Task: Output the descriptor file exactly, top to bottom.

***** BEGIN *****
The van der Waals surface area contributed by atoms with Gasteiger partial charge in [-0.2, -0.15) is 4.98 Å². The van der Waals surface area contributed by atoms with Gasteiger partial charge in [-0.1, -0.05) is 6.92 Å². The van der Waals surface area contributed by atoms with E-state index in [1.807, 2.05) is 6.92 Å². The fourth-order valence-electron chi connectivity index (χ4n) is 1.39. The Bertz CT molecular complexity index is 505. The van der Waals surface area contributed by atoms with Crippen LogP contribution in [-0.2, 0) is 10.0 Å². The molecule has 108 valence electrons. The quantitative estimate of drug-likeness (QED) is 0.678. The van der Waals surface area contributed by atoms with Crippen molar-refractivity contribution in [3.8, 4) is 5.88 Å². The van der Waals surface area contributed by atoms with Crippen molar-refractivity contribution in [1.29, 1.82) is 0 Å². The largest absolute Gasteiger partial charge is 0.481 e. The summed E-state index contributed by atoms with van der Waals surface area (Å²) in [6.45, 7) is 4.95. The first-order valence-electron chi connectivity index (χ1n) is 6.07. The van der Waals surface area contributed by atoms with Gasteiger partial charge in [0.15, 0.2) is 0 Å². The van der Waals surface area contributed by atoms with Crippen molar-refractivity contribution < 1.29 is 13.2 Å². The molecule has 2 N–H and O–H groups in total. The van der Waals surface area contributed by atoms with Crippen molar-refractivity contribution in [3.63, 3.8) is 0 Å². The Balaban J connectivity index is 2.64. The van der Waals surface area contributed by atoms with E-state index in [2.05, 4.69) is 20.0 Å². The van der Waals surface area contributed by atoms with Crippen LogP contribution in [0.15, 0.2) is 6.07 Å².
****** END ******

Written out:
The van der Waals surface area contributed by atoms with Gasteiger partial charge in [-0.2, -0.15) is 4.98 Å². The van der Waals surface area contributed by atoms with Gasteiger partial charge in [-0.1, -0.05) is 6.92 Å². The van der Waals surface area contributed by atoms with E-state index in [1.807, 2.05) is 6.92 Å². The fourth-order valence-electron chi connectivity index (χ4n) is 1.39. The Bertz CT molecular complexity index is 505. The van der Waals surface area contributed by atoms with Crippen LogP contribution in [-0.2, 0) is 10.0 Å². The molecule has 108 valence electrons. The quantitative estimate of drug-likeness (QED) is 0.678. The van der Waals surface area contributed by atoms with Crippen molar-refractivity contribution in [3.8, 4) is 5.88 Å². The van der Waals surface area contributed by atoms with Crippen molar-refractivity contribution in [1.29, 1.82) is 0 Å². The largest absolute Gasteiger partial charge is 0.481 e. The summed E-state index contributed by atoms with van der Waals surface area (Å²) in [6.45, 7) is 4.95. The first-order valence-electron chi connectivity index (χ1n) is 6.07. The van der Waals surface area contributed by atoms with Gasteiger partial charge in [0.15, 0.2) is 0 Å². The van der Waals surface area contributed by atoms with Crippen molar-refractivity contribution < 1.29 is 13.2 Å². The molecule has 2 N–H and O–H groups in total. The van der Waals surface area contributed by atoms with Crippen molar-refractivity contribution in [3.63, 3.8) is 0 Å². The Balaban J connectivity index is 2.64. The van der Waals surface area contributed by atoms with E-state index in [2.05, 4.69) is 20.0 Å². The van der Waals surface area contributed by atoms with Crippen LogP contribution in [0.15, 0.2) is 6.07 Å².